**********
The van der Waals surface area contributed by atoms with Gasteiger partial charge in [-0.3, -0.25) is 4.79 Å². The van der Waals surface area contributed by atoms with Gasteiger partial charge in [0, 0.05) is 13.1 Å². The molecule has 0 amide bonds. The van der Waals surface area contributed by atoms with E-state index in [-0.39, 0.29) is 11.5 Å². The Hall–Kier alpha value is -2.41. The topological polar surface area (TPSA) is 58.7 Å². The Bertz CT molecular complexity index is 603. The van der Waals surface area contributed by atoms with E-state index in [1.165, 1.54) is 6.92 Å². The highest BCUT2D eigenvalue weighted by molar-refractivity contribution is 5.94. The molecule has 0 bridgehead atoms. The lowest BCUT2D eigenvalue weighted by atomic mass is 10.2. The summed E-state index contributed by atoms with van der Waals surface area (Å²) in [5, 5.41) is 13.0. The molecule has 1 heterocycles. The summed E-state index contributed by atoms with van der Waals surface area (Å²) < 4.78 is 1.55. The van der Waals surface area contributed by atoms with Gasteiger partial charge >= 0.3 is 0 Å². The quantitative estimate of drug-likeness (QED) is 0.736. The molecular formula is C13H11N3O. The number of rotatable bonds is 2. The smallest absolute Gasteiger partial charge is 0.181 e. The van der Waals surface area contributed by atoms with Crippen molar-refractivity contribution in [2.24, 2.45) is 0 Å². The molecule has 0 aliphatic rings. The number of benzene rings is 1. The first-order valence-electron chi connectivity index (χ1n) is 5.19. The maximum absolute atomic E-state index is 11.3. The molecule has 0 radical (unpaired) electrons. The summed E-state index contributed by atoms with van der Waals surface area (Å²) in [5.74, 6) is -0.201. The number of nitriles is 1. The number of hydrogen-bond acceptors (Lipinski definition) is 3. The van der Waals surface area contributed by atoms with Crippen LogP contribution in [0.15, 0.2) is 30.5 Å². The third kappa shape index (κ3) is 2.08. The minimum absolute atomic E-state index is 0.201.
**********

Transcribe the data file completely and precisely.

The van der Waals surface area contributed by atoms with Gasteiger partial charge in [-0.3, -0.25) is 4.79 Å². The van der Waals surface area contributed by atoms with Gasteiger partial charge in [0, 0.05) is 13.1 Å². The molecule has 0 amide bonds. The van der Waals surface area contributed by atoms with E-state index in [-0.39, 0.29) is 11.5 Å². The Hall–Kier alpha value is -2.41. The topological polar surface area (TPSA) is 58.7 Å². The Bertz CT molecular complexity index is 603. The van der Waals surface area contributed by atoms with E-state index in [1.165, 1.54) is 6.92 Å². The highest BCUT2D eigenvalue weighted by molar-refractivity contribution is 5.94. The molecule has 0 bridgehead atoms. The lowest BCUT2D eigenvalue weighted by atomic mass is 10.2. The summed E-state index contributed by atoms with van der Waals surface area (Å²) in [5, 5.41) is 13.0. The molecule has 1 heterocycles. The summed E-state index contributed by atoms with van der Waals surface area (Å²) < 4.78 is 1.55. The van der Waals surface area contributed by atoms with Gasteiger partial charge >= 0.3 is 0 Å². The quantitative estimate of drug-likeness (QED) is 0.736. The molecular formula is C13H11N3O. The number of rotatable bonds is 2. The smallest absolute Gasteiger partial charge is 0.181 e. The van der Waals surface area contributed by atoms with Crippen molar-refractivity contribution in [2.24, 2.45) is 0 Å². The molecule has 0 aliphatic rings. The number of benzene rings is 1. The first-order valence-electron chi connectivity index (χ1n) is 5.19. The maximum absolute atomic E-state index is 11.3. The molecule has 0 radical (unpaired) electrons. The summed E-state index contributed by atoms with van der Waals surface area (Å²) in [5.74, 6) is -0.201. The number of nitriles is 1. The number of hydrogen-bond acceptors (Lipinski definition) is 3. The van der Waals surface area contributed by atoms with Crippen LogP contribution in [0.15, 0.2) is 30.5 Å². The third kappa shape index (κ3) is 2.08. The minimum absolute atomic E-state index is 0.201.